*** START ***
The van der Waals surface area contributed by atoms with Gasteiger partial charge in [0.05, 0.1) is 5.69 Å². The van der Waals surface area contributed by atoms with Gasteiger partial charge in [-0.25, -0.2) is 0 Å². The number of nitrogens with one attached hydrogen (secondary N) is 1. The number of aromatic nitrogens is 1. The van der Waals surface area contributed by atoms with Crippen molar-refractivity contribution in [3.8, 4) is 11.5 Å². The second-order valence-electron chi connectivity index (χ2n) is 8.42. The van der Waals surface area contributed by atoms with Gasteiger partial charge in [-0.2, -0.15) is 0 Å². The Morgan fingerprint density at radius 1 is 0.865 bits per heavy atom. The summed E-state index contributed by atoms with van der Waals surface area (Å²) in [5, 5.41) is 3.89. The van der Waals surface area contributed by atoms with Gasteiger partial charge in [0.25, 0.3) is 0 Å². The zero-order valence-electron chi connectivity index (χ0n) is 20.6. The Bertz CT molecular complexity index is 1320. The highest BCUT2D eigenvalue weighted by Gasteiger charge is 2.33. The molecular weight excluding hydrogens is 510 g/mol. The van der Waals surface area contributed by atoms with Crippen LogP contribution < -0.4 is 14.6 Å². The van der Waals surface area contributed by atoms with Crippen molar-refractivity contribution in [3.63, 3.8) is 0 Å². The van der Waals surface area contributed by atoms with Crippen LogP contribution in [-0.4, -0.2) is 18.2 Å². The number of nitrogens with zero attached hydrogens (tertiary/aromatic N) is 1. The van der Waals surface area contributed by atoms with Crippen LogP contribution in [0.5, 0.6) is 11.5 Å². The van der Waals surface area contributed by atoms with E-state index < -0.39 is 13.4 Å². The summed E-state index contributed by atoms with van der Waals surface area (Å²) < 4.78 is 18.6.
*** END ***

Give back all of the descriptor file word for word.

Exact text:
The van der Waals surface area contributed by atoms with Gasteiger partial charge in [0.05, 0.1) is 5.69 Å². The van der Waals surface area contributed by atoms with Gasteiger partial charge in [-0.25, -0.2) is 0 Å². The number of nitrogens with one attached hydrogen (secondary N) is 1. The number of aromatic nitrogens is 1. The van der Waals surface area contributed by atoms with Crippen molar-refractivity contribution in [3.8, 4) is 11.5 Å². The second-order valence-electron chi connectivity index (χ2n) is 8.42. The van der Waals surface area contributed by atoms with Gasteiger partial charge in [-0.2, -0.15) is 0 Å². The Morgan fingerprint density at radius 1 is 0.865 bits per heavy atom. The summed E-state index contributed by atoms with van der Waals surface area (Å²) in [5, 5.41) is 3.89. The van der Waals surface area contributed by atoms with Gasteiger partial charge in [0.25, 0.3) is 0 Å². The zero-order valence-electron chi connectivity index (χ0n) is 20.6. The Bertz CT molecular complexity index is 1320. The highest BCUT2D eigenvalue weighted by Gasteiger charge is 2.33. The molecular weight excluding hydrogens is 510 g/mol. The van der Waals surface area contributed by atoms with Crippen LogP contribution < -0.4 is 14.6 Å². The van der Waals surface area contributed by atoms with Crippen molar-refractivity contribution in [3.63, 3.8) is 0 Å². The van der Waals surface area contributed by atoms with Crippen LogP contribution in [-0.4, -0.2) is 18.2 Å². The number of nitrogens with zero attached hydrogens (tertiary/aromatic N) is 1. The van der Waals surface area contributed by atoms with Crippen LogP contribution in [0.5, 0.6) is 11.5 Å². The van der Waals surface area contributed by atoms with E-state index < -0.39 is 13.4 Å². The summed E-state index contributed by atoms with van der Waals surface area (Å²) < 4.78 is 18.6.